Designing a kitchen

Sep 28, 2009

I have a knack for picking projects that are more complicated than usual.  Take my kitchen remodel, for instance.  I worked closely with local craftsmen on the custom design and installation of materials, and all of them confirmed that I chose challenging design elements.  Maybe this is why my husband runs the other way whenever I mention starting a new home project.

Having remodeled two kitchens now, I've learned a few things to help the design process go smoother.  Here are a few of my tips:

1. The key to custom work is to communicate your ideas well and to work with people that are experts at what they do.  Even if your drawing skills are not strong, try to sketch your ideas down.  It's amazing how a simple line drawing can help articulate a design idea to others.

2. Keep your sketches, along with magazine cutouts and swatches, in an organized notebook. I actually dedicated a console drawer to the books and samples of materials I had collected over the course of a couple of months.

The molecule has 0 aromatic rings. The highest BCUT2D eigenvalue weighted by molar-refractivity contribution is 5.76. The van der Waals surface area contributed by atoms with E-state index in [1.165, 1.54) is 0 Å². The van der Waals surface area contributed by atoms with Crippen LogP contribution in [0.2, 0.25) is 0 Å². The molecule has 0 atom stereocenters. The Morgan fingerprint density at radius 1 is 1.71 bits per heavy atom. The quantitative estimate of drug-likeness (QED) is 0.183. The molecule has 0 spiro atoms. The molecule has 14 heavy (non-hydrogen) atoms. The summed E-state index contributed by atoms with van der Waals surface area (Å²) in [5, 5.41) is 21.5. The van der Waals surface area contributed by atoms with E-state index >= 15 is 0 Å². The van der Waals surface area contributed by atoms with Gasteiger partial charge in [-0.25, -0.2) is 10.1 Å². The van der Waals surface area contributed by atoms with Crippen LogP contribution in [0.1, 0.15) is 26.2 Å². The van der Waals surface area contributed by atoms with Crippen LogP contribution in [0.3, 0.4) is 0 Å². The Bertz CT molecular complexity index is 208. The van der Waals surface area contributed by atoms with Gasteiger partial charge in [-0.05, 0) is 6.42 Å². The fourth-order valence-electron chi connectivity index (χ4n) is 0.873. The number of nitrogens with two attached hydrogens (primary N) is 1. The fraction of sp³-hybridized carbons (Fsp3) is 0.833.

3. Know your color palette well.  The color red, for example, could be interpreted as a tomato red to one person and a raspberry red to another.  Most of the interior of our main floor is painted with Yolo paints, and I love how you can see all their color choices on one page.  They actually make choosing colors fun!

4.  Stick to your budget!  Even though I wanted to incorporate Lumicor panels in my cabinetry and have cement countertops, we just couldn't make it work with our budget.  We ended up using glass for sliding doors on one cabinet unit and particleboard for the countertop.  Having a smaller budget, though, doesn't mean you have to sacrifice the "green" factor. 

To read more about my green kitchen remodel, go here.

Below are snapshots of my favorite parts of the remodeled kitchen- the hanging pantry and the tile backsplash.  I am thrilled that they turned out like how I envisioned!


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